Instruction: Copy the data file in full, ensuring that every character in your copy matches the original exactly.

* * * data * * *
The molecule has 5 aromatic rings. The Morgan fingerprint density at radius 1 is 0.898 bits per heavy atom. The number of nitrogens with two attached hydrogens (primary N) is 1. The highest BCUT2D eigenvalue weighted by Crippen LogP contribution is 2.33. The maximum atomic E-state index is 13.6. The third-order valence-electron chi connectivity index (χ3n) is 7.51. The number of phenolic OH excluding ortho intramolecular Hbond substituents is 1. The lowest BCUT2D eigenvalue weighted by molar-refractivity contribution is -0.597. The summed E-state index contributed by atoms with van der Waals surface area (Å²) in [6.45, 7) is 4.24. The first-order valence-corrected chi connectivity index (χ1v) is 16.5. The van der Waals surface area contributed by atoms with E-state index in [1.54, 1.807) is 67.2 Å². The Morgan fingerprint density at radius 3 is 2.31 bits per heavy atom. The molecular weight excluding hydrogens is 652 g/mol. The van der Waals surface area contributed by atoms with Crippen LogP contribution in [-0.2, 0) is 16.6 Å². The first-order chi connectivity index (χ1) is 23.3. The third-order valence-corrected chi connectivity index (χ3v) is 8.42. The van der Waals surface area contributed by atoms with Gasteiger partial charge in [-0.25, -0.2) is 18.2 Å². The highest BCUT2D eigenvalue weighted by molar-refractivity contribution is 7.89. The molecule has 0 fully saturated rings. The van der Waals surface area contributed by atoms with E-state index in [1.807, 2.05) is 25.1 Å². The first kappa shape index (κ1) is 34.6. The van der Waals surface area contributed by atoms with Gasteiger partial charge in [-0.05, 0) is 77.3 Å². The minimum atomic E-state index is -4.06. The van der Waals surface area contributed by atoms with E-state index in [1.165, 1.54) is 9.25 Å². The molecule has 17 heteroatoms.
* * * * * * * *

The molecule has 5 aromatic rings. The Morgan fingerprint density at radius 1 is 0.898 bits per heavy atom. The number of nitrogens with two attached hydrogens (primary N) is 1. The highest BCUT2D eigenvalue weighted by Crippen LogP contribution is 2.33. The maximum atomic E-state index is 13.6. The third-order valence-electron chi connectivity index (χ3n) is 7.51. The number of phenolic OH excluding ortho intramolecular Hbond substituents is 1. The lowest BCUT2D eigenvalue weighted by molar-refractivity contribution is -0.597. The summed E-state index contributed by atoms with van der Waals surface area (Å²) in [6.45, 7) is 4.24. The first-order valence-corrected chi connectivity index (χ1v) is 16.5. The van der Waals surface area contributed by atoms with E-state index in [1.54, 1.807) is 67.2 Å². The Morgan fingerprint density at radius 3 is 2.31 bits per heavy atom. The molecular weight excluding hydrogens is 652 g/mol. The van der Waals surface area contributed by atoms with Crippen LogP contribution in [-0.2, 0) is 16.6 Å². The first-order chi connectivity index (χ1) is 23.3. The third-order valence-corrected chi connectivity index (χ3v) is 8.42. The van der Waals surface area contributed by atoms with Gasteiger partial charge in [-0.25, -0.2) is 18.2 Å². The highest BCUT2D eigenvalue weighted by molar-refractivity contribution is 7.89. The molecule has 0 fully saturated rings. The van der Waals surface area contributed by atoms with E-state index in [1.807, 2.05) is 25.1 Å². The first kappa shape index (κ1) is 34.6. The van der Waals surface area contributed by atoms with Gasteiger partial charge in [-0.05, 0) is 77.3 Å². The minimum atomic E-state index is -4.06. The van der Waals surface area contributed by atoms with E-state index in [1.165, 1.54) is 9.25 Å². The molecule has 17 heteroatoms.